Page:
Unilever, Inc., v. The Procter & Gamble Co., Case IPR2014-00506 (July 7, 2014) (Paper 17)
Note: These are decisions that the Board once deemed Informative or Precedential but, according to the Board, are no longer pertinent or are less pertinent to current Board practice.
The Board has broad discretion to deny “follow-on” petitions.
Summary (Informative) :
Petitioner Unilever, Inc. (“Unilever”) challenged U.S. Patent No. 6,974,569 B2 (“the ’569 Patent”) in two separate IPR petitions. The first petition challenged claims 1-33. The Board instituted IPR for claims 1-12, 15, 17-19, 23, 26, 28-30, and 32, and denied institution with respect to the remaining claims. Unilever subsequently filed a second petition challenging the claims of the ’569 Patent that were denied institution together with a motion for joiner requesting that the second petition be joined with the pending IPR.
The Board exercised its discretion under 35 U.S.C. § 325(d) and denied the second petition, declaring that “we already have considered the same or substantially the same prior art or arguments in connection with the challenged claims” in the first petition.
The Board observed that six of the thirteen prior art references in the second petition were previously raised in the first petition, and each ground presented in the second petition relied on at least one prior art reference that had been presented in the first petition. The Board also criticized Unilever for presenting no argument or evidence that the seven newly presented references were not known or available to it when it filed the first petition.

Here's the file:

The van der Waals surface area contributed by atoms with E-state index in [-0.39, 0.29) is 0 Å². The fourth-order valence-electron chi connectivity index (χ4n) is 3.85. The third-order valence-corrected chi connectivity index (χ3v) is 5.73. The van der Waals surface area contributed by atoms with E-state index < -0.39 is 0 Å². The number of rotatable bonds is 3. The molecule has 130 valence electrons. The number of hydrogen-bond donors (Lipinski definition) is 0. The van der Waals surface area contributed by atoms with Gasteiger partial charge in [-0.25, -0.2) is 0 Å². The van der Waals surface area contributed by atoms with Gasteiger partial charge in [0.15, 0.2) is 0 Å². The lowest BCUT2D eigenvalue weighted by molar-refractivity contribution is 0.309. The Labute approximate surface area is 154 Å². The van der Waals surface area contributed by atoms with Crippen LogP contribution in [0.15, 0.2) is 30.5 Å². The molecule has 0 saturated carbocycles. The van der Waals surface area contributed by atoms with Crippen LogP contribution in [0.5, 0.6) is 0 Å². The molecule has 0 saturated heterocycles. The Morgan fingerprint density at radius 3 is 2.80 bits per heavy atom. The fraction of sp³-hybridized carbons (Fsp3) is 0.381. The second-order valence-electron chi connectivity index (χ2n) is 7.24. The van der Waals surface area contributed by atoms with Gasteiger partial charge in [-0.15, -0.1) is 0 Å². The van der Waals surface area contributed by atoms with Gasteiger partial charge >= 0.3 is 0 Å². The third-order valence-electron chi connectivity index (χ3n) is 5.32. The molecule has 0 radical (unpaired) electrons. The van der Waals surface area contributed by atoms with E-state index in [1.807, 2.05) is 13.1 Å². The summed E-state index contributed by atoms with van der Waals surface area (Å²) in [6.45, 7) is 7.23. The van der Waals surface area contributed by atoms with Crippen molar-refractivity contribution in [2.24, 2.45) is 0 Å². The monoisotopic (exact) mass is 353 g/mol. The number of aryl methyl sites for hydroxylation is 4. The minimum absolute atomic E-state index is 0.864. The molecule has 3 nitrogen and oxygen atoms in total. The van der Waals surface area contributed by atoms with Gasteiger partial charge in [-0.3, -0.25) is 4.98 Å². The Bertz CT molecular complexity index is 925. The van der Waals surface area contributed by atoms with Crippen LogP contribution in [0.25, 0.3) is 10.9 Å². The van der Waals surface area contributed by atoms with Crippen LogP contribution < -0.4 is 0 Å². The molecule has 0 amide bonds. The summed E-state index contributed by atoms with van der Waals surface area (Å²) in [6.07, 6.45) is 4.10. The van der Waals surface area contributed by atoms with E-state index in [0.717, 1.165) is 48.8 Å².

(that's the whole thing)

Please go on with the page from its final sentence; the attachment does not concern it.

The Board also concluded that the arguments in the two petitions were substantially the same. The Board cited examples illustrating overlap between the petitions – one example where the second petition simply substituted secondary references for one that was presented in the first petition for the same purpose (to satisfy a single element of a dependent claim that was not met by the primary reference) and another example where the second petition attempted to augment the evidence of a reason to combine two prior art references presented as a combination in the first petition. The Board observed that “the instant Petition uses our prior Decision on Institution to bolster challenges that were advanced, unsuccessfully, in the [first petition].”